I had followed him that night as he drove to the bar. I waited for him to go inside. The next part was simple. I did what I had to do and waited. Eventually the drunk stumbled out of the bar and into his truck. I followed close behind him. He was swerving a little but it wasn’t good enough. I blinded him with my high beams. He began driving faster. I kept right one him. I blinded him again. He swerved. His truck drove faster. We were approaching a sharp bend and I flashed my high beams one more time as I hit my brakes. He hit his. They didn’t work. I’d cut them. His truck went through the barrier and flipped as it rolled down the embankment. Finally it stopped, headlights lighting up the trees above it like spotlights. I climbed down the hill and starred in through broken window. His lips trembled as he looked at me. I held up my camera. “For Chrissie.”
Chrissie never knew what had really happened. But she had suspected. She broke up with me a week later. I figured she knew. For some reason she still loved him.
* * * * *
I scramble to put the box back together. This was personal. HE wasn’t supposed to see it. I grab my brother’s watch. It had popped open and I glance at the time, the hands stuck permanently at 3:33, the moment when the truck had collided with Sam. I close the watch. I turn towards the shadow.
You…This is all your fault!
I crawl toward him.
You have taken away everyone I have ever loved! I hate you!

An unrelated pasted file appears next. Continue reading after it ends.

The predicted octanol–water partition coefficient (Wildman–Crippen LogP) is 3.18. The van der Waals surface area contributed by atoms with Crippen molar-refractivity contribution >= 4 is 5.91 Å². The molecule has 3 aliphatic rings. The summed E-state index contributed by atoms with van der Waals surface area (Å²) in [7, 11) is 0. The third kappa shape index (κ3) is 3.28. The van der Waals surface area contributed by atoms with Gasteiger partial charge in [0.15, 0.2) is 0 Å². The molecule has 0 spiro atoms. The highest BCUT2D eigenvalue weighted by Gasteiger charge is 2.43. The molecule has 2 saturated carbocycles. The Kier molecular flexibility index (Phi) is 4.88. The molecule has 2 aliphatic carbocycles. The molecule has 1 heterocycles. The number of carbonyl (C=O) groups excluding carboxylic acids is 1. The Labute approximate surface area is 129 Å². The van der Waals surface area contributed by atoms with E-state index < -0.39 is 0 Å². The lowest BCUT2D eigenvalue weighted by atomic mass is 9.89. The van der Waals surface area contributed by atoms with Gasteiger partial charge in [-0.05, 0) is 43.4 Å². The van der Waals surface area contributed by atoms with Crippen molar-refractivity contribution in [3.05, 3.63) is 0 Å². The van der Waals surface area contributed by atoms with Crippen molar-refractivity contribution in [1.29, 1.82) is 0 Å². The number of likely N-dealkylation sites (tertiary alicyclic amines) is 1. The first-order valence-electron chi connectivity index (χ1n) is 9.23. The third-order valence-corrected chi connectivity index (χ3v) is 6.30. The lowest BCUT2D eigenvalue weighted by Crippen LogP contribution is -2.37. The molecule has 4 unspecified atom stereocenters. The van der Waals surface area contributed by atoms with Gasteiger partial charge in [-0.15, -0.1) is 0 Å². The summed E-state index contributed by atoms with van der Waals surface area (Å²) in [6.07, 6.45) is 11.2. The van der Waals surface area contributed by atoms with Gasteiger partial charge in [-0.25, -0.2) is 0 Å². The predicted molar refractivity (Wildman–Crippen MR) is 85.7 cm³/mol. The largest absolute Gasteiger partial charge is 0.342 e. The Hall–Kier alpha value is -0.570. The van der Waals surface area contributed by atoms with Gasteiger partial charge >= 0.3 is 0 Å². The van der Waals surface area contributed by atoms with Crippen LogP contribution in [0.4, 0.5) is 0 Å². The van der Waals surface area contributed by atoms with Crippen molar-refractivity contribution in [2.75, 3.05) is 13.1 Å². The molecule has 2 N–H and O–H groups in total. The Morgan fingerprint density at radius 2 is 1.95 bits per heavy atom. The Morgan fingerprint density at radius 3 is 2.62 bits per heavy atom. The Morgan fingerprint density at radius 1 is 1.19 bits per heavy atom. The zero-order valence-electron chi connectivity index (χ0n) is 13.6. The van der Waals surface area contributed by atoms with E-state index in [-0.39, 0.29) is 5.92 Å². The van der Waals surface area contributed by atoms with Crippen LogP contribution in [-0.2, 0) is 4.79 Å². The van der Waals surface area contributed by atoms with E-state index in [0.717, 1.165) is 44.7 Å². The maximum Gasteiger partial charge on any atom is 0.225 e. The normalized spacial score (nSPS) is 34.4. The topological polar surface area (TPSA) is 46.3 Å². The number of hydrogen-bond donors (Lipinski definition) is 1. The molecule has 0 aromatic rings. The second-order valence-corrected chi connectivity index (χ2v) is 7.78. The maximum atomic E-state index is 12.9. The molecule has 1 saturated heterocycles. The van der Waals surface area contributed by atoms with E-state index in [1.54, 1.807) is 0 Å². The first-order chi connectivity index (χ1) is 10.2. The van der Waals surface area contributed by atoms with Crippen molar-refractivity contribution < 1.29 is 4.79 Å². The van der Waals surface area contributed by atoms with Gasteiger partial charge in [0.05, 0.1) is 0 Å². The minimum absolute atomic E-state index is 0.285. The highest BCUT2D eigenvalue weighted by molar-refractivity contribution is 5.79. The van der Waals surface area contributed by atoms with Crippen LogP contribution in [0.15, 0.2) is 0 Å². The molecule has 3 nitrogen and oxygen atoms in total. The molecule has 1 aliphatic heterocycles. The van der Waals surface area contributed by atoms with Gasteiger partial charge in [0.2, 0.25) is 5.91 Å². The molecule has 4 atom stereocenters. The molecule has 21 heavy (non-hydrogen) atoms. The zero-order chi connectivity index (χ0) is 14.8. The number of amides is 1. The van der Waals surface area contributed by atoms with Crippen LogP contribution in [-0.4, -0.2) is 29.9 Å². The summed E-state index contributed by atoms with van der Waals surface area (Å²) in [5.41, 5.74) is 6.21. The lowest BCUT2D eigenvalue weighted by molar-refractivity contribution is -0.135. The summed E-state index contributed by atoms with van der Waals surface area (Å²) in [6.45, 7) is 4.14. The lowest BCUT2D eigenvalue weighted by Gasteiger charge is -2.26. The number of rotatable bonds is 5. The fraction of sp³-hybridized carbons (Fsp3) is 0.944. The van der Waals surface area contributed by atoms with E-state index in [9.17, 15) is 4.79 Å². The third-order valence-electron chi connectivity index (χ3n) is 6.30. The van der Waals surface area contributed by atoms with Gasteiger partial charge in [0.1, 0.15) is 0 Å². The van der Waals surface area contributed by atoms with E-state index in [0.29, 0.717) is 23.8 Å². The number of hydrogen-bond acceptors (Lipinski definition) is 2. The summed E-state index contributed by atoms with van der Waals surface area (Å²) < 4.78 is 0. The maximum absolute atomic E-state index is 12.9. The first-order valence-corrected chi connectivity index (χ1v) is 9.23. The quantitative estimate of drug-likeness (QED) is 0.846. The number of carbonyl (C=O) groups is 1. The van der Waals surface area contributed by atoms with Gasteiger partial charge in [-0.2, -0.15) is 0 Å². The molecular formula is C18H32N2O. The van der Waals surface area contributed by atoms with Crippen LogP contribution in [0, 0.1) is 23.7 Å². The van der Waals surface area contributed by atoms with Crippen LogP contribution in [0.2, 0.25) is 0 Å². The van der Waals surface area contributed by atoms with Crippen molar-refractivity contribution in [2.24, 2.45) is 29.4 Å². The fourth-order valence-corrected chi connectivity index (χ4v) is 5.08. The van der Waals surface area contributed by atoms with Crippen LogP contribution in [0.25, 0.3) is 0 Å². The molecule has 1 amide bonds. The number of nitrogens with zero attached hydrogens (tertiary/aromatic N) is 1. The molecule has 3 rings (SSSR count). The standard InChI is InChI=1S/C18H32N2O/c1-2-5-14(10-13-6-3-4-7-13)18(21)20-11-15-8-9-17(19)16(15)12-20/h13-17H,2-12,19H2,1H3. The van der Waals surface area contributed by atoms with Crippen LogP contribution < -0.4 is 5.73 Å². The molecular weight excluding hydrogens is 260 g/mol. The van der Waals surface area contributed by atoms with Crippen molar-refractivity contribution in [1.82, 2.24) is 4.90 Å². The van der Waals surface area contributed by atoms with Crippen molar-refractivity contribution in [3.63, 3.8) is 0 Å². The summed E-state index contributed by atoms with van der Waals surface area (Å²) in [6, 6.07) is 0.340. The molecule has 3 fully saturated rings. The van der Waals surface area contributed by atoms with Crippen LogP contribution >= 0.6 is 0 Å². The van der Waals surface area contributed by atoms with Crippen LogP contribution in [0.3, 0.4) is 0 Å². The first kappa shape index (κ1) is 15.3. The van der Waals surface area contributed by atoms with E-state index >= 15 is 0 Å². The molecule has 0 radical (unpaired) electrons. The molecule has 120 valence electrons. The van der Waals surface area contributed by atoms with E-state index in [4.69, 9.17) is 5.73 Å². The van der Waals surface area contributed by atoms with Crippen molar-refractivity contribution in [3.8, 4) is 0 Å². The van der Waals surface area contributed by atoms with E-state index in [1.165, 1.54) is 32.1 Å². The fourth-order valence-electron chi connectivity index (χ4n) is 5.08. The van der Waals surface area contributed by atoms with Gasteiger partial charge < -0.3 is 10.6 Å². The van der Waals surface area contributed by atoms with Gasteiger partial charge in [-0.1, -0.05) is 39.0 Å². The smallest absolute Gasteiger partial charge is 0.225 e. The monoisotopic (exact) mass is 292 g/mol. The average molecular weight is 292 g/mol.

I am inches away from him now, my eyes starring right into his. They glow red hot. Then they change and for a split second something flashes into them. I only catch a glimpse, but that’s all I need. Staring back at me from within the shadow… is me.
The shadow lunges forward and its claws tear into me. I scream. And for the first time in months, my eyes close, and I sleep.
* * * * *
I awake staring at a white ceiling. I try to cover my eyes with my arm but I can’t move it. I blink away the brightness and confusion and lift my head up. I am in a hospital bed. My arms restrained to the sides.
I look out into the hall and see police talking to my parents and a doctor. I can’t quite here what they’re saying but I hear enough to gather what happened. They found me in my room clutching the glass of Sam’s broken watch with my wrists cut open, next to me was the box of photographs. To them it must have looked like I was trying to commit suicide. That meant HE had won. I sunk down into the bed, giving in. There was nothing more I could do. I rolled over and saw a clock on the wall. The hands ticked slowly. Three thirty two.
My heart began pounding in my chest. I pulled against my restraints. I shouted. I knew what was coming. And if they left me here tonight he’d finish what he’d started. I had to get out.
“Help! Please! Somebody get me out of here!”
A Nurse ran over.
“It’s okay Mike. I’m here to help you.”
“Please you have to help me. He’ll kill me. I’m not safe here!”
“Don’t worry Mike we’ll make sure you’re perfectly safe.”
The nurse turns towards the table next to my bed. I turn to the clock. Three thirty three. My body goes cold. I know he’s here. I search the room frantically and spot a slight shadow behind the curtain of the bed next to mine. I turn back to the nurse. She’s holding a large needle.
“Just close your eyes Mike. You need to get some rest.”
I feel eyes watching me.